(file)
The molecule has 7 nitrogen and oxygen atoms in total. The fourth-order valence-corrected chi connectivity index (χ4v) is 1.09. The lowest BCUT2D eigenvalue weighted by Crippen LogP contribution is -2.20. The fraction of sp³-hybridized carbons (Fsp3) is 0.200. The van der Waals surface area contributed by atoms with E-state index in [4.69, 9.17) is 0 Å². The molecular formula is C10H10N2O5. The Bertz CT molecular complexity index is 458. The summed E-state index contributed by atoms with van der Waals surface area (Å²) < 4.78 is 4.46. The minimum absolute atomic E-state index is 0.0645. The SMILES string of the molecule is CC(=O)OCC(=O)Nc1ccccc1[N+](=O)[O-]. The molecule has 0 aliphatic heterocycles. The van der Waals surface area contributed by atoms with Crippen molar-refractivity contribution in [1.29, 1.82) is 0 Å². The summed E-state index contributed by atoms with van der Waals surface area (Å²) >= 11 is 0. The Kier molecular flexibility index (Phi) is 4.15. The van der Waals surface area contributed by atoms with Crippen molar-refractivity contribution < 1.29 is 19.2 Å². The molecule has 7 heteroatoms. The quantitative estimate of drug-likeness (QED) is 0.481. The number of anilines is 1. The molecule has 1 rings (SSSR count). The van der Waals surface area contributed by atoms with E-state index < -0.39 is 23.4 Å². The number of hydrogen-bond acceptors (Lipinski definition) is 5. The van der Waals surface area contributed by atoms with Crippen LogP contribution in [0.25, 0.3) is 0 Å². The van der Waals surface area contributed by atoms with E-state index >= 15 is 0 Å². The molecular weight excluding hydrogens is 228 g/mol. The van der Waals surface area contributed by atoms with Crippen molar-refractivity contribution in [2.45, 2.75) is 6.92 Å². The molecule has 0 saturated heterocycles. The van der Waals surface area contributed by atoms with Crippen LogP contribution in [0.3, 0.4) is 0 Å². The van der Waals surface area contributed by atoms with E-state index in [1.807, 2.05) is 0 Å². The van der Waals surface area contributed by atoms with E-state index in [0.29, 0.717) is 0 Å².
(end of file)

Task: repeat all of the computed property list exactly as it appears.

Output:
The molecule has 7 nitrogen and oxygen atoms in total. The fourth-order valence-corrected chi connectivity index (χ4v) is 1.09. The lowest BCUT2D eigenvalue weighted by Crippen LogP contribution is -2.20. The fraction of sp³-hybridized carbons (Fsp3) is 0.200. The van der Waals surface area contributed by atoms with E-state index in [4.69, 9.17) is 0 Å². The molecular formula is C10H10N2O5. The Bertz CT molecular complexity index is 458. The summed E-state index contributed by atoms with van der Waals surface area (Å²) < 4.78 is 4.46. The minimum absolute atomic E-state index is 0.0645. The SMILES string of the molecule is CC(=O)OCC(=O)Nc1ccccc1[N+](=O)[O-]. The molecule has 0 aliphatic heterocycles. The van der Waals surface area contributed by atoms with Crippen molar-refractivity contribution in [1.29, 1.82) is 0 Å². The summed E-state index contributed by atoms with van der Waals surface area (Å²) >= 11 is 0. The Kier molecular flexibility index (Phi) is 4.15. The van der Waals surface area contributed by atoms with Crippen molar-refractivity contribution < 1.29 is 19.2 Å². The molecule has 7 heteroatoms. The quantitative estimate of drug-likeness (QED) is 0.481. The number of anilines is 1. The molecule has 1 rings (SSSR count). The van der Waals surface area contributed by atoms with E-state index < -0.39 is 23.4 Å². The number of hydrogen-bond acceptors (Lipinski definition) is 5. The van der Waals surface area contributed by atoms with Crippen LogP contribution in [0.25, 0.3) is 0 Å². The van der Waals surface area contributed by atoms with E-state index >= 15 is 0 Å². The molecular weight excluding hydrogens is 228 g/mol. The van der Waals surface area contributed by atoms with Crippen molar-refractivity contribution in [2.45, 2.75) is 6.92 Å². The molecule has 0 saturated heterocycles. The van der Waals surface area contributed by atoms with Crippen LogP contribution in [0.3, 0.4) is 0 Å². The van der Waals surface area contributed by atoms with E-state index in [1.807, 2.05) is 0 Å². The van der Waals surface area contributed by atoms with E-state index in [0.29, 0.717) is 0 Å².